flashlight-300x198(from Unlearning Economics http://unlearningeconomics.wordpress.com/2013/10/23/18-signs-economists-havent-the-foggiest/)

I’d like to thank Chris Auld for giving me a format for outlining the major reasons why economists can be completely out of touch with their public image, as well as how they should do “science”, and why their discipline is so ripe for criticism (most of which they are unaware of). So, here are 18 common failings I encounter time and time again in my discussions with mainstream economists:

1. They defer to the idea that “all models are simplifications”, as if this somehow creates a fireguard against any criticism of methodology, internal inconsistency or empirical relevance.

2. They argue that the financial crisis is irrelevant to their discipline (bonus: also that predicting such events is impossible).

3. They think that behavioural, new institutional and even ‘Keynesian’ economics show the discipline is pluralistic, not neoclassical.

4. They think that the fact most economic papers are “empirical“ shows economists are engaging in the scientific method.

5. They think ‘neoclassical economics‘ doesn’t exist and is just a swear word used by their opponents.

6. When pushed, they collapse their theories and assumptions into ridiculously weak, virtually unfalsifiable claims (such as revealed preference, the Efficient Markets Hypothesis, or rationality).

7. They dismiss ideas from the past or comprehensive study of previous thinkers and texts as “not science”.

8. They think positive and normative economics are 100% separable, and their discipline is “value free“.

9. They simply cannot think of any other approach to ‘economics’ than theirs.

10. They believe in an erroneous history that sits well with their pet theories, such as the myths of barter and free trade.

11. They think that microfoundations are a necessary and sufficient modelling technique for dealing with the Lucas Critique.

12. They think economics is separable from politics, and that the political role and application of economic ideas in the real world is irrelevant for academic discussion (examples: Friedman and Pinochet, central bank independence).

13. They think their discipline is going through a calm, fruitful period (based on their self-absorbed bubble).

14. They think that endorsing cap & trade or carbon taxes is “dealing with the environment”.

15. They think making an unrealistic model consistent with one or two observed phenomena makes it sound or worthwhile (DSGE and other models are characterised by this “frictions“ approach).

16. They think their discipline is an adequate, even superior, method for analysing problems in other social sciences such as politics, history and sociology.

17. They think that the world behaves as if their assumptions are true (or close enough).

18. They think that their discipline’s use of mathematics shows that it is “rigorous“ and scientific.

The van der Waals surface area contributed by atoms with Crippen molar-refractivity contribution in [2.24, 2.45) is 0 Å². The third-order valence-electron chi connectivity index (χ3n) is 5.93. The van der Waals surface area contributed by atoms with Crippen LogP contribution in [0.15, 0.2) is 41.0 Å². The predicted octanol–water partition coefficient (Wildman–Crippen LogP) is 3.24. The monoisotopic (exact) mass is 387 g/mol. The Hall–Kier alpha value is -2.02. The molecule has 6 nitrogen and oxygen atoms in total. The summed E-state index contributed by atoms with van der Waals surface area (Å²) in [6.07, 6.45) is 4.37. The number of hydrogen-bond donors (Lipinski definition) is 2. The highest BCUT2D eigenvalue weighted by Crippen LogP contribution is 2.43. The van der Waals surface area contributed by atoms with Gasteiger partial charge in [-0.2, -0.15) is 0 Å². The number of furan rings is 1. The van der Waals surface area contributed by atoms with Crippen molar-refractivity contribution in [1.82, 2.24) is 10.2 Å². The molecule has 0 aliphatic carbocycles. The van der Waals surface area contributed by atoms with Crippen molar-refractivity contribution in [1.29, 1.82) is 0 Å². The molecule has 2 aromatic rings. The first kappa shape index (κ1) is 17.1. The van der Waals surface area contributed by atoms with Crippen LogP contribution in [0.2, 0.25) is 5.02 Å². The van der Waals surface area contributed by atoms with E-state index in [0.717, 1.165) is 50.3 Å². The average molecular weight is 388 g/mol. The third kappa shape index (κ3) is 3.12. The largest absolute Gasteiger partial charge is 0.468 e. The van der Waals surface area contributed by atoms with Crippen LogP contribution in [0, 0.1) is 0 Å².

Every above link that is not written by an economist is recommended. Furthermore, here are some related recommendations: seven principles for arguing with economists; my FAQ for mainstream economists; I Could Be Arguing In My Spare Time (footnotes!); What’s Wrong With Economics? Also try both mine and Matthjus Krul’s posts on how not to criticise neoclassical economics. As I say to Auld in the comments, I actually agree with some of his points about the mistakes critics make. But I think these critics are still criticising economics for good reasons, and that economists need to improve on the above if they want anyone other than each other to continue taking them seriously.

PS If you think I haven’t backed up any of my claims about what economists say, try cross referencing, as some of the links fall into more than one trap. Also follow through to who I’m criticising in the links to my previous posts. And no, I don’t think all economists believe everything here. However, I do think many economists believe some combination of these things.

Addendum: I have received predictable complaints that my examples are straw men, or at least uncommon. Obviously I provided links for each specific claim – if you’d like to charge that said link is not relevant, please explain why, and if you want more, I’m happy to provide them. However, my general claim is simply that a given article trying to expound or defend mainstream economics will commit a handful of these errors, perhaps excluding the more specific ones such as history or carbon taxes. Here are some examples to show how pervasive this mindset is:

Auld’s original article commits 2, 3, 4, 5 & 12.

This recent, popular defense of economics as a science in the NYT commits 2, 4, 8 & 13 (NB: I forgot “makes annoying and inappropriate comparisons to other sciences”, although both sides do this).

Greg Mankiw’s response to the econ101 walkout commits 8, 9, 12 & 13.

This recent ‘critique‘ of Debunking Economics commits 9, 11, 15 (though, to its credit, it avoids 2).

Stephen Williamson manages 2, 6, 7, 8, 9, 11, 12, 13, 15 & 16 in his reviews of John Quiggin’s Zombie Economics (in fact, Williamson is a fantastic source of this stuff in general).

Paul Krugman committed 1, 7, 9 & 15 in his debate with Steve Keen

Dani Rodrik, who is probably the most reasonable mainstream economist in the world, committed 3, 4, 13 & 15 in his discussion of economics.

and so on”¦

(Note that, in the interest of fairness, I have left out the most ridiculous things I’ve seen since the crisis.)


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